We must think big to overtake US in technology race

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Series Details Vol 7, No.18, 3.5.01, p15
Publication Date 03/05/2001
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Date: 03/05/01

By Peter Chapman

It's not all white lab coats, tweed jackets and beards over at DG Research, home to Philippe Busquin - the distinctly low-key Belgian Commissioner who replaced the disgraced Edith Cresson in 1999.

It's partly true, of course. Scientists are Busquin's main confidantes. But today, science is big business.

And while his counterparts Mario Monti, Frits Bolkestein and Erkki Liikanen grab most of the headlines for their dealings with the corporate community, Busquin also quietly plays host to some of the continent's sharpest business minds.

The steady trickle of CEOs, chairmen, presidents and vice-presidents who pass through the doors almost unnoticed is testimony to the importance they attach to the ideas taking shape at Busquin's headquarters in Brussels' Square de Meeƻs.

As I arrive, almost on cue a suitably imposing figure leaves his office and shakes his hand.

"That was GlaxoSmithKline boss Jean Stephenne," says Busquin. The Rixensart-based MD was there to discuss a global project to boost HIV research and field testing of new drugs.

What is attracting industry's movers and shakers to the commissioner's office? Unlike his counterparts, he is not dreaming up new rules and regulations or blocking their mergers.

The answer, says Busquin, is simple.

It is a chance for them to take part in EU-level R&D and to help shape the priorities for a bold new blueprint designed to put Europe back on the world map for research and innovation.

The world was given a taste of things to come in February when Busquin unveiled the blueprint for his exciting sixth framework R&D programme.

He is now preparing to unveil more details of the programme at a 26 June meeting of research ministers.

If rubber-stamped by MEPs and governments next year, Busquin will be in charge of spending 17.5 billion euro of EU taxpayers' money from 2003-2006.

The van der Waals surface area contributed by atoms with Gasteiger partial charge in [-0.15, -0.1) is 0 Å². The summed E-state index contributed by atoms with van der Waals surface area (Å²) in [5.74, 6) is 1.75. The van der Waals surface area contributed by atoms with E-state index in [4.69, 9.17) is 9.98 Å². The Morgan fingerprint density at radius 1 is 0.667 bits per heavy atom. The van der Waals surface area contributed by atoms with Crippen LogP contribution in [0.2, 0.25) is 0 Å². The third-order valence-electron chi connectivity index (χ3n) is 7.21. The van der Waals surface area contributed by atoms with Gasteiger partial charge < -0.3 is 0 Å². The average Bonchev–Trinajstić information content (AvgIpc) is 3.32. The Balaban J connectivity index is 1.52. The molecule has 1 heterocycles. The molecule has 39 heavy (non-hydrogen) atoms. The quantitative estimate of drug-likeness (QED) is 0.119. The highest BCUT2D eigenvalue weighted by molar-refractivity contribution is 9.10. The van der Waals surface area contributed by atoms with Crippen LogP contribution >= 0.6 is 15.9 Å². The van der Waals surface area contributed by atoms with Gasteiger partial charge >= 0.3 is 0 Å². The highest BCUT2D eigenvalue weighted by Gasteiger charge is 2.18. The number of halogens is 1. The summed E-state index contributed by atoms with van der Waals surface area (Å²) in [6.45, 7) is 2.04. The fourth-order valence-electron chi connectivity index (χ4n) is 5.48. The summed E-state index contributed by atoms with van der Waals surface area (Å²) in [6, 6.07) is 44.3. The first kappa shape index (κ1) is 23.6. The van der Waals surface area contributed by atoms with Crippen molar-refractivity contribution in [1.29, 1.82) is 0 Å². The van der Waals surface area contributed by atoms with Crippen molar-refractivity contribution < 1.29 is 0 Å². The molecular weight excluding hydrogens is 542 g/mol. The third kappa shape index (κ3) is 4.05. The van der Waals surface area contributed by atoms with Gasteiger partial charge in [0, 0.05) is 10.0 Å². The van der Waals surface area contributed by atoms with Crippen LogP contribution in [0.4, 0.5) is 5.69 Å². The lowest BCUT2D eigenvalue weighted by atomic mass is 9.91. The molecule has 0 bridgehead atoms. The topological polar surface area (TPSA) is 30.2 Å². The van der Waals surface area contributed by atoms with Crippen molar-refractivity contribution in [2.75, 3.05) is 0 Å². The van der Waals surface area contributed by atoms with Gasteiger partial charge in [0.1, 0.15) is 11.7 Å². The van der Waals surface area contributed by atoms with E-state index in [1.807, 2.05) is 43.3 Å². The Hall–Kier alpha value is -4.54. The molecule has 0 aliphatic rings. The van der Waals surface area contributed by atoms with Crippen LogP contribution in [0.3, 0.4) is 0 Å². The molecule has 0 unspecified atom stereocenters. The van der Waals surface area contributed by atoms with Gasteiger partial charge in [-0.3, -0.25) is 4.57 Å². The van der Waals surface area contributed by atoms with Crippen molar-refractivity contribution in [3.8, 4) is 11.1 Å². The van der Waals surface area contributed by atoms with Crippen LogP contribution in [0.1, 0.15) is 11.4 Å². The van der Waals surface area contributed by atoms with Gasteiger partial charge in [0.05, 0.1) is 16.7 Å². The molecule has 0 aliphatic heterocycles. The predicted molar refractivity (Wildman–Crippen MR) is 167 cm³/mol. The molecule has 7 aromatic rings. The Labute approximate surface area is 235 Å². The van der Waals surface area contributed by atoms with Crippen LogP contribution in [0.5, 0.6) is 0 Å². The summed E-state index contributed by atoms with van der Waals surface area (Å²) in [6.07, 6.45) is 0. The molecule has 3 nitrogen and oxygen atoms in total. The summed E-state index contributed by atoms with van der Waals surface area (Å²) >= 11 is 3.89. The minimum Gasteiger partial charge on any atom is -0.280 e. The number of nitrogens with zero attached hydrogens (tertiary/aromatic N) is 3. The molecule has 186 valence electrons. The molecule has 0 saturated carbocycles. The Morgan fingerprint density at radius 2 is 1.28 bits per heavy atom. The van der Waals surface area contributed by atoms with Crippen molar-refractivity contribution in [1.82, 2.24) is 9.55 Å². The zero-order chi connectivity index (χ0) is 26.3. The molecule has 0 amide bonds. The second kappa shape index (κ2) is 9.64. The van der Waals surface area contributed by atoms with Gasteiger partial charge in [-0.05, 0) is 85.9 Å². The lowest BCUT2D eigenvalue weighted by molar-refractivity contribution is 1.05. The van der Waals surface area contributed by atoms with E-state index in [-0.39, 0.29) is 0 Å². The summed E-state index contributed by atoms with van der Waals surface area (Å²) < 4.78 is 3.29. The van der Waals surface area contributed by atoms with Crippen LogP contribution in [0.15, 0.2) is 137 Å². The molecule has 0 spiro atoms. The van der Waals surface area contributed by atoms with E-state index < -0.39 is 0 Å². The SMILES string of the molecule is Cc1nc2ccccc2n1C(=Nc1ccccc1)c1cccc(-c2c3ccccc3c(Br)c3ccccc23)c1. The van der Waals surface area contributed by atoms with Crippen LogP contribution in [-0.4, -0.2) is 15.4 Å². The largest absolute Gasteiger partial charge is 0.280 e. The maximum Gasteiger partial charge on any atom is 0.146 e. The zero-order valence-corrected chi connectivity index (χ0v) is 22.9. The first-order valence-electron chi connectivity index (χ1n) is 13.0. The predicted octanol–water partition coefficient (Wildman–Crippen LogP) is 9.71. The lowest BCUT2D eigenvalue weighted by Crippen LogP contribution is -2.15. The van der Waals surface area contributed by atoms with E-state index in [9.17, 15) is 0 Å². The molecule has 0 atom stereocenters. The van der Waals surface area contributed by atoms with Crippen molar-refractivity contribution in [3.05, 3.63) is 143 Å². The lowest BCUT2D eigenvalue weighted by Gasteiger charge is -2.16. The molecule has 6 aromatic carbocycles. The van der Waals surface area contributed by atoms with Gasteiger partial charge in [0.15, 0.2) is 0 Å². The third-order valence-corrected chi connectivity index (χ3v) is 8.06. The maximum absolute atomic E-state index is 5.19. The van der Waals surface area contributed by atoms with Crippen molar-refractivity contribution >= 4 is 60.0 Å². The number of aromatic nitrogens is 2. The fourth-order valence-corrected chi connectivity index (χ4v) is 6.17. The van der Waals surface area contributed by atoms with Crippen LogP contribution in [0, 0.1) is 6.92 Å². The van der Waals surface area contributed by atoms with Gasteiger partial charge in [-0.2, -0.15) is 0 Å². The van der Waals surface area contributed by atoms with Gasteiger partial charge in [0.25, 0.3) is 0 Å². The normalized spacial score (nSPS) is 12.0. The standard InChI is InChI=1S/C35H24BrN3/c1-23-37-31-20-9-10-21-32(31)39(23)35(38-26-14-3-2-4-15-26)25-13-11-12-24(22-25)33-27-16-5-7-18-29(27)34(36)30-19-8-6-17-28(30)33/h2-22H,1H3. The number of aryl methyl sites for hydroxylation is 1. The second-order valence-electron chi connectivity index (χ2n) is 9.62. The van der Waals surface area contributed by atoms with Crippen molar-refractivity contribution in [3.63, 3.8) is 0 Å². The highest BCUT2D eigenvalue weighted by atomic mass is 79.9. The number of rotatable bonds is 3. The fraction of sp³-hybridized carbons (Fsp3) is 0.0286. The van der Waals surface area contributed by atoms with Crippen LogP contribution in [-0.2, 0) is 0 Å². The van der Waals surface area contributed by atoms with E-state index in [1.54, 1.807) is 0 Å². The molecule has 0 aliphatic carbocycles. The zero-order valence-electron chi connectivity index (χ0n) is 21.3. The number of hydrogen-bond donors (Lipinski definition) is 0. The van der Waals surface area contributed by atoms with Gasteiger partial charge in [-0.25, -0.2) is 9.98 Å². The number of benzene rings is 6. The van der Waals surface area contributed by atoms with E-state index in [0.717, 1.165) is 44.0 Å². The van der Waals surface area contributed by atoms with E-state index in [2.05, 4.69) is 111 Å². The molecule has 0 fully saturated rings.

These are not huge sums by today's corporate standards.

But when linked to Busquin's other, arguably more important, vision - a European research area to coordinate fragmented national R&D programmes so there is no longer huge duplication of funding and work - the chances of success look promising.

Europe, he claims, could soon be in a "virtuous circle" of profits, jobs, wealth creation and growth and an end to the brain drain of top talent to the US.

The best European firms already know they need to be smarter to survive and prosper at the top, says the Commission science chief. That means a continuous cycle of research and development of ideas and innovation to put them into practice.

An effective EU policy, the company bosses know, can kick start this process.

"I was speaking to a vice president of Siemens last week," says Busquin. "He explained that 75% of products that they sell today are less than five years old. So we see the rhythm of innovation.

"It is important to organise that at European level. We are the richest internal market in the world. We must play in that market. To do that we must innovate and research new products."

A linchpin of the sixth framework for EU business will be the much vaunted 'think-big' approach to strategic projects in a handful of key areas such as nano-technology, genomics, biotechnology, aeronautics and space.

Although chosen for their huge economic and social potential, Europe currently lags behind in many of these critical areas.